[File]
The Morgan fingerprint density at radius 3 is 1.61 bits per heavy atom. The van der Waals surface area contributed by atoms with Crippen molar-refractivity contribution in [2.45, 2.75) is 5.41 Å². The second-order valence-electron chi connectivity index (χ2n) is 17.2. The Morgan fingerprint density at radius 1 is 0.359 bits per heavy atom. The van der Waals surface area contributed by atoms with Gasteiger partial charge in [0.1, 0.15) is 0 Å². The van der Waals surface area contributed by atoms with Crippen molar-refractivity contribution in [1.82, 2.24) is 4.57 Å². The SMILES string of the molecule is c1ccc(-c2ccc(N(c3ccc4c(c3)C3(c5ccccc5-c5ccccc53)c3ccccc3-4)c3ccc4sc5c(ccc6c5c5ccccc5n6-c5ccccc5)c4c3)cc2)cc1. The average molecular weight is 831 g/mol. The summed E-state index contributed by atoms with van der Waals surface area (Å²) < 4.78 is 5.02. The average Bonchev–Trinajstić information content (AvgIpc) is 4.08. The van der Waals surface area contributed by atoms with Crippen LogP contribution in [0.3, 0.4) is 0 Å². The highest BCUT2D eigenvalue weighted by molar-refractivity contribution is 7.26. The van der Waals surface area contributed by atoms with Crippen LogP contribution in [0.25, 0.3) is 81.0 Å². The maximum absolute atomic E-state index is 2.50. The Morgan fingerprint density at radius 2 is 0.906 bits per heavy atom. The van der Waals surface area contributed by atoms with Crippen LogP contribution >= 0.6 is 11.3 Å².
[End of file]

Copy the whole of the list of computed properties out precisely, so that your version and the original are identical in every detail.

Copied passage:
The Morgan fingerprint density at radius 3 is 1.61 bits per heavy atom. The van der Waals surface area contributed by atoms with Crippen molar-refractivity contribution in [2.45, 2.75) is 5.41 Å². The second-order valence-electron chi connectivity index (χ2n) is 17.2. The Morgan fingerprint density at radius 1 is 0.359 bits per heavy atom. The van der Waals surface area contributed by atoms with Gasteiger partial charge in [0.1, 0.15) is 0 Å². The van der Waals surface area contributed by atoms with Crippen molar-refractivity contribution in [1.82, 2.24) is 4.57 Å². The SMILES string of the molecule is c1ccc(-c2ccc(N(c3ccc4c(c3)C3(c5ccccc5-c5ccccc53)c3ccccc3-4)c3ccc4sc5c(ccc6c5c5ccccc5n6-c5ccccc5)c4c3)cc2)cc1. The average molecular weight is 831 g/mol. The summed E-state index contributed by atoms with van der Waals surface area (Å²) < 4.78 is 5.02. The average Bonchev–Trinajstić information content (AvgIpc) is 4.08. The van der Waals surface area contributed by atoms with Crippen LogP contribution in [0.3, 0.4) is 0 Å². The highest BCUT2D eigenvalue weighted by molar-refractivity contribution is 7.26. The van der Waals surface area contributed by atoms with Crippen LogP contribution in [0.25, 0.3) is 81.0 Å². The maximum absolute atomic E-state index is 2.50. The Morgan fingerprint density at radius 2 is 0.906 bits per heavy atom. The van der Waals surface area contributed by atoms with Crippen LogP contribution >= 0.6 is 11.3 Å².